Last Sunday’s report on the neglected, dangerous Compton schools struck an emotional chord with readers, even those who live far from the impoverished and isolated district.
The reaction didn’t surprise me. Any parent, anyone who cares about kids, would be outraged by the leaking roofs, the graffiti, the locked exit doors and the absence of textbooks and such basic supplies as toilet paper.
They wondered, as I did, how such conditions could be permitted to exist, and what could be done to remedy them.
On Thursday, I put some of those questions to State Supt. of Public Instruction Delaine Eastin, the person responsible for cleaning up Compton. Three years ago, the state took over the bankrupt Compton district, located in a predominantly African American and Latino working-class and poor community several miles southeast of downtown Los Angeles.
Eastin recounted the troubles of Compton, long dominated by political cliques which, except for periodic major scandals, usually escape the attention of the media.
“Were you in the science wing?” she asked when we discussed my visit to the school. I remembered it--a cold, damp rundown building where I encountered a chemistry class without textbooks. “That science wing was remodeled seven years ago,” Eastin said. “The [people] who ran the school district gave the money to their friends, who did a shoddy job . . . when the state came in, they not only had these terrible conditions but they were $28 million in debt. . . . When you have these kind of endemic problems, you don’t fix them overnight.”
I replied that I understood the complexities of the problem and knew something about the peculiar nature of Compton politics.
What I wanted to know, however, was why couldn’t they repair the leaking roofs. Why couldn’t some of the parents and school personnel persuade a builders’ supply chain to donate some material? Then they could fix the roofs themselves. The roofs are flat. It doesn’t look like a difficult job.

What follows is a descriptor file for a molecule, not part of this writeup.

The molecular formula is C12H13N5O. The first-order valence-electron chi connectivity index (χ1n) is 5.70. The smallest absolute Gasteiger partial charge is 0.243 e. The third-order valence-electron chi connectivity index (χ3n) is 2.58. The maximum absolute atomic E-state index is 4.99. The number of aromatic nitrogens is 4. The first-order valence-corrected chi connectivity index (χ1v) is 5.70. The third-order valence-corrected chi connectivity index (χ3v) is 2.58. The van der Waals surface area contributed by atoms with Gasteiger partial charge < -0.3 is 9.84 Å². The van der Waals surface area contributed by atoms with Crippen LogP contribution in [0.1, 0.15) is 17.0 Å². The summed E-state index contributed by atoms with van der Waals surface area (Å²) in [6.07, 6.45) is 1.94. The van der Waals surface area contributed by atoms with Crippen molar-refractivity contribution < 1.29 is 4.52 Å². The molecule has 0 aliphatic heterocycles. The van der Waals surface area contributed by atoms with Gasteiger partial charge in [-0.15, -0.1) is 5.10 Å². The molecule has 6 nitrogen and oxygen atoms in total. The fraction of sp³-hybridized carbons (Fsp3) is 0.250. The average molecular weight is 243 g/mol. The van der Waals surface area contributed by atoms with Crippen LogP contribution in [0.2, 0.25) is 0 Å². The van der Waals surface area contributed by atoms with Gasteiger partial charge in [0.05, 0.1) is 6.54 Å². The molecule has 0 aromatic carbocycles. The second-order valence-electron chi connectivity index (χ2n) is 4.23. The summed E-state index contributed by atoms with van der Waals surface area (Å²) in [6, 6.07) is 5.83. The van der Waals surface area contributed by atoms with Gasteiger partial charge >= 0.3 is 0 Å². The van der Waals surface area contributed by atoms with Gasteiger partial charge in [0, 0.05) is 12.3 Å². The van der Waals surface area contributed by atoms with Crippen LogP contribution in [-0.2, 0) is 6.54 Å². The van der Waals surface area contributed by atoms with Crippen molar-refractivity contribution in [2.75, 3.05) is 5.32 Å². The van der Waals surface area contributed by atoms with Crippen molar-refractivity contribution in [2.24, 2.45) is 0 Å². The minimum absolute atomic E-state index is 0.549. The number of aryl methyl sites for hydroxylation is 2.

Eastin said she had tried something like that. “I went to the building trades unions and asked them to help,” she said. But two teachers unions were locked in a bitter dispute at the time, and said they wanted no union volunteers in Compton until it was settled.
Too bad volunteers didn’t march into the school in spite of the beef and patch the roofs.
Such volunteerism is part of the life of many school districts. But the grass-roots militancy that surges through other areas, rich and poor, has not penetrated the walls erected by a Compton educational bureaucracy hostile to parental activism.
Two mothers who showed me around Compton High School, Karen Mackey and Regina Nettles, made that point as we toured the shambles of what once had been a proud high school. “The parents won’t get involved,” Nettles said. “That’s why this is happening.” Mackey said she has been ignored by administrators and shouted down and ruled out of order when she complains at school board meetings.
Compare it to the Los Angeles Unified School District. The district often fouls up, but it has some good schools, blessed with talented principals and active parents who have the courage and skill to challenge the bureaucrats. That’s also true of many of the small districts around here.
A reader, Dale Petrulis, principal of La Ballona Elementary School, told of the benefits of such parental activism. Petrulis is also a white West Los Angeles parent who sent a daughter for two years to 74th Street School in a mostly Latino and African American South-Central Los Angeles neighborhood, where Petrulis was active in the parents’ group. The experience, she said, is still valued by the daughter, now a student at Brown University.
“I read your article with great sadness and a sense of urgency of what I can do to assist,” Petrulis wrote. At La Ballona Elementary School, she said, “parents clean and paint restrooms, paint our library and computer lab and have a monthly parent work day . . . students see that their parents believe school is an important place.”
I hope there are more like her. The concerned Compton parents need help.